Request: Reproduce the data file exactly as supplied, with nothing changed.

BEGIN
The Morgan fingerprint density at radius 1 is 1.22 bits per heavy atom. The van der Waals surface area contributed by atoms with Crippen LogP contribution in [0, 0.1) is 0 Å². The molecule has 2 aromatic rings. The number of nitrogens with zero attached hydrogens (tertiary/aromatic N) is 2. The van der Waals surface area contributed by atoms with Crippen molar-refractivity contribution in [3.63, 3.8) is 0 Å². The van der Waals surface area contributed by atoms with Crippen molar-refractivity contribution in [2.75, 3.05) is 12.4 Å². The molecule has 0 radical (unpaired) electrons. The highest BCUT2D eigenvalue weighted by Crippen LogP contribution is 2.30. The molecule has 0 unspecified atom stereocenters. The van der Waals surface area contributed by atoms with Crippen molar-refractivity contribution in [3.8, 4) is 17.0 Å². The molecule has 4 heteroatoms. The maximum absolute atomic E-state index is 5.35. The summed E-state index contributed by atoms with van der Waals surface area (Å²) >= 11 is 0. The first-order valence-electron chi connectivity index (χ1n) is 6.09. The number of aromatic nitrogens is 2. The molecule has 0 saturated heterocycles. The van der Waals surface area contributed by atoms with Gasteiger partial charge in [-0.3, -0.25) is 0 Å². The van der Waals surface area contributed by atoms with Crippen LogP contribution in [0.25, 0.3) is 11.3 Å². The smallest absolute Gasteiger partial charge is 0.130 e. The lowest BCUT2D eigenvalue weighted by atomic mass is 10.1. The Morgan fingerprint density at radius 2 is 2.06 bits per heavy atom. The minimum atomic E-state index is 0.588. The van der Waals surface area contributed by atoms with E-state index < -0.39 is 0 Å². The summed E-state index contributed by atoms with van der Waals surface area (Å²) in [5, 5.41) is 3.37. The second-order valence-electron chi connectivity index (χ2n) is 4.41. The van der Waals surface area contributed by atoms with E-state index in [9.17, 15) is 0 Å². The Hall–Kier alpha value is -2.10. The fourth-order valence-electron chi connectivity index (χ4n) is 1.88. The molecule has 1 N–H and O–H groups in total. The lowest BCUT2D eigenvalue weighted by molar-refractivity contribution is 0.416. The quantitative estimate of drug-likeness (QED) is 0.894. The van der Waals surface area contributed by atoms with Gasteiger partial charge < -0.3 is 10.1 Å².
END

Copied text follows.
The Morgan fingerprint density at radius 1 is 1.22 bits per heavy atom. The van der Waals surface area contributed by atoms with Crippen LogP contribution in [0, 0.1) is 0 Å². The molecule has 2 aromatic rings. The number of nitrogens with zero attached hydrogens (tertiary/aromatic N) is 2. The van der Waals surface area contributed by atoms with Crippen molar-refractivity contribution in [3.63, 3.8) is 0 Å². The van der Waals surface area contributed by atoms with Crippen molar-refractivity contribution in [2.75, 3.05) is 12.4 Å². The molecule has 0 radical (unpaired) electrons. The highest BCUT2D eigenvalue weighted by Crippen LogP contribution is 2.30. The molecule has 0 unspecified atom stereocenters. The van der Waals surface area contributed by atoms with Crippen molar-refractivity contribution in [3.8, 4) is 17.0 Å². The molecule has 4 heteroatoms. The maximum absolute atomic E-state index is 5.35. The summed E-state index contributed by atoms with van der Waals surface area (Å²) >= 11 is 0. The first-order valence-electron chi connectivity index (χ1n) is 6.09. The number of aromatic nitrogens is 2. The molecule has 0 saturated heterocycles. The van der Waals surface area contributed by atoms with Gasteiger partial charge in [-0.3, -0.25) is 0 Å². The van der Waals surface area contributed by atoms with Crippen LogP contribution in [0.25, 0.3) is 11.3 Å². The smallest absolute Gasteiger partial charge is 0.130 e. The lowest BCUT2D eigenvalue weighted by atomic mass is 10.1. The Morgan fingerprint density at radius 2 is 2.06 bits per heavy atom. The minimum atomic E-state index is 0.588. The van der Waals surface area contributed by atoms with E-state index < -0.39 is 0 Å². The summed E-state index contributed by atoms with van der Waals surface area (Å²) in [5, 5.41) is 3.37. The second-order valence-electron chi connectivity index (χ2n) is 4.41. The van der Waals surface area contributed by atoms with E-state index in [9.17, 15) is 0 Å². The Hall–Kier alpha value is -2.10. The fourth-order valence-electron chi connectivity index (χ4n) is 1.88. The molecule has 1 N–H and O–H groups in total. The lowest BCUT2D eigenvalue weighted by molar-refractivity contribution is 0.416. The quantitative estimate of drug-likeness (QED) is 0.894. The van der Waals surface area contributed by atoms with Gasteiger partial charge < -0.3 is 10.1 Å².